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Stealing Dead Peoples’ Properties with Fake Deeds
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Stealing Dead Peoples’ Properties with Fake Deeds

Amanda Farrell

The public records of two homes in a Philadelphia neighborhood with rapidly increasing property values show that the owners inexplicably walked into a notary public’s office and transferred their property rights… years after their deaths. Both homes ended up in the hands of a man named William Ernest Johnson III, who finished some of the transactions while still on parole for an unrelated conviction.

Johnson had bought several properties in the neighborhood as investments. Some of the properties he sold to other buyers. At first, it may seem like a strange coincidence or perhaps Johnson had been misled by an impostor posing as the dead owners. However, after an investigation by the Philadelphia Inquirer, Johnson was linked to at least six suspicious property title transfers in less than three years. In each case, he acquired a vacant house with owners who were dead or so elderly that their adult children contested the validity of the transactions.

Stealing a dead or elderly person’s vacant home is sometimes easier than most people may realize. Here’s how Johnson allegedly did it, how others do it, and what the relatives of potential targets need to know to prevent it.

How crooks steal property with fake deeds

Deed fraud, which is also known as property title theft or identity theft house stealing, usually occurs when a home remains unoccupied for some time after the last owner dies or is perhaps moved into an elderly care facility.

Vacation homes, abandoned homes, unoccupied homes, and homes that are behind in taxes or mortgage payments are prime targets for criminals looking to steal a property through a forged deed. Sometimes the thief will live in the home, flip the home and sell it, or rent it out.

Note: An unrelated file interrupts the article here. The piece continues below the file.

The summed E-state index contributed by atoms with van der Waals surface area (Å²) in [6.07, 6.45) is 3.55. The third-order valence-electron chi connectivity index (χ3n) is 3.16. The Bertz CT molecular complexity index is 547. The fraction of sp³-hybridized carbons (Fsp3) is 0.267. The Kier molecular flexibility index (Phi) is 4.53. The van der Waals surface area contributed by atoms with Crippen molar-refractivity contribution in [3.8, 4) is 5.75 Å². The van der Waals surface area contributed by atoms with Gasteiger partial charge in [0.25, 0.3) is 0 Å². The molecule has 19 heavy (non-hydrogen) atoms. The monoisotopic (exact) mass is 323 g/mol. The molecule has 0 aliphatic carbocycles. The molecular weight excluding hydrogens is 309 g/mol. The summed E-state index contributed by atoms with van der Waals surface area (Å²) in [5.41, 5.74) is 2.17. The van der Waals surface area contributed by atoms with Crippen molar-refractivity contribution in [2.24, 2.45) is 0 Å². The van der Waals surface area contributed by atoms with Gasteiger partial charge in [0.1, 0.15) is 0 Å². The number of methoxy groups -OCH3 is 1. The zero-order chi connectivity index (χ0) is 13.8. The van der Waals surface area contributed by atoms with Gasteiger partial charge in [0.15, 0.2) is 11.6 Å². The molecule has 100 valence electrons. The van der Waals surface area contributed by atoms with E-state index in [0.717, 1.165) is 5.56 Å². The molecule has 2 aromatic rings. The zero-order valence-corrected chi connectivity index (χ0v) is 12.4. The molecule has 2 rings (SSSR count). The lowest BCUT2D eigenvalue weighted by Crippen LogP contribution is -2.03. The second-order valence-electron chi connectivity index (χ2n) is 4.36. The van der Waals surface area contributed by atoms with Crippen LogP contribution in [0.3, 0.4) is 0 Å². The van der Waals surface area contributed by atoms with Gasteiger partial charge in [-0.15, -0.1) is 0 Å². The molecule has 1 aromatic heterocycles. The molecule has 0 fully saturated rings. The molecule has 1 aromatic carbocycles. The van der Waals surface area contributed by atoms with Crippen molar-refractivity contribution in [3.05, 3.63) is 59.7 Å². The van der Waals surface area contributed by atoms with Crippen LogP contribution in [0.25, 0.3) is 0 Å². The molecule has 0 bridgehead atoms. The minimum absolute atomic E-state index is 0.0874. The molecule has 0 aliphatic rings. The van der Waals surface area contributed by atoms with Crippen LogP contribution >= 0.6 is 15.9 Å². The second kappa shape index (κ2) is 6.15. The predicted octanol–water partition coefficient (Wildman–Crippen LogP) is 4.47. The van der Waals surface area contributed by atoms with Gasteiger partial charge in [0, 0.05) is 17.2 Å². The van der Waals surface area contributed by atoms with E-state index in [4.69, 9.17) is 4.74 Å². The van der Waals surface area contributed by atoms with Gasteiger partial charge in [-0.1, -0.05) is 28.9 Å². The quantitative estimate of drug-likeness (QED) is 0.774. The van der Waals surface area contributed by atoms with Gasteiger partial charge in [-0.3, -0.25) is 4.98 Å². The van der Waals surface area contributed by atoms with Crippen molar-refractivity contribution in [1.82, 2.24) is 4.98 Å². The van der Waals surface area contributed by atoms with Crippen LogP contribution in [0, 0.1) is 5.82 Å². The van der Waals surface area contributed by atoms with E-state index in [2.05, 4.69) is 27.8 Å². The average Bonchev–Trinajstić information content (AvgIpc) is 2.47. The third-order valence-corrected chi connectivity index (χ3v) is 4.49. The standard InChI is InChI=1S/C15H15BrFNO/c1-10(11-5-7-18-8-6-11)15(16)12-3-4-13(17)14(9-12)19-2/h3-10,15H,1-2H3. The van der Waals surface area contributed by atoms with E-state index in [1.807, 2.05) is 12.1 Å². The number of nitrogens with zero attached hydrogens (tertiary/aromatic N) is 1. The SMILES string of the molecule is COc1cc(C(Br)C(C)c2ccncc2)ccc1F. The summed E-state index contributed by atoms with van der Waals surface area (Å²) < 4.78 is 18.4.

Clearly, a brazen attitude is the most important characteristic of a deed fraud scam, but there are other steps that the criminal or criminals must take in order to record a fake deed in the public record.

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The steps to stealing a house with a fake deed include:

  1. Search the public records or neighborhoods with unoccupied properties for a target.
  2. Speak to neighbors about the property. Inquire whether the owner is dead or if any relatives stop by to take care of the place.
  3. Create a fake deed with a forged signature of the deceased owner.
  4. Obtain a notary seal (either a counterfeit one or a legitimate one from a less than diligent or corrupt notary).
  5. The thief then designates himself or herself as the grantee. Sometimes the thief may use a fictitious character or entity or use a stolen identity of a real individual as the grantee.
  6. If using a fictitious character or stolen identity, the criminal will then later transfer the property to his or her name to obscure the originator of the illicit transaction.
  7. The deed is then filed with the county or city recorder of deeds for a modest recording fee.


In Philadelphia, once the forgery is created with a dubious signature of the dead or elderly owner and either a counterfeit notary seal or a corrupt notary applies their seal, a person submitting a deed to the city provides identification and is photographed. The documents aren’t examined for errors or suspect information before being recorded.

While Johnson insists that he is innocent, in fact a victim himself, of sellers posing as the dead owners, the details in which he gained the title rights of the properties bear the tell-tale signs of deed fraud.

In one case, the transfer of title was executed with a deed bearing the signature and seal of a notary public named Rovella Johnson, a former sister-in-law of William Johnson. Rovella denied notarizing the sale from the dead owner to another party and claimed it was a forgery. She did, however, acknowledge that she notarized the subsequent deed transferring the property to William Johnson.

Another transaction involved two dead sellers, Harriett Dunn and Dorcas Moone. Both signatures were forged, claim the nephews, Michael and Damon Dunn. The deed stealing their aunts’ home listed a woman named Samantha Wilcox as the buyer. Wilcox also “purchased” another home in West Philadelphia from a woman named Nora Jackson. Jackson’s adult children also claim that the sale was fraudulent since their mother, 91, was living in North Carolina at the time she supposedly signed the documents.

Both of the properties that this Wilcox character bought were later transferred to Johnson with the same title company, Pine Hill Abstract LLC, and the same notary, Victor Miller.

Miller states that he was fooled by impostors, who had the proper identification. The Jackson family hired a private investigator to find Samantha Wilcox but turned up nothing. They don’t believe she exists, and there is no trace of Wilcox in regional public records.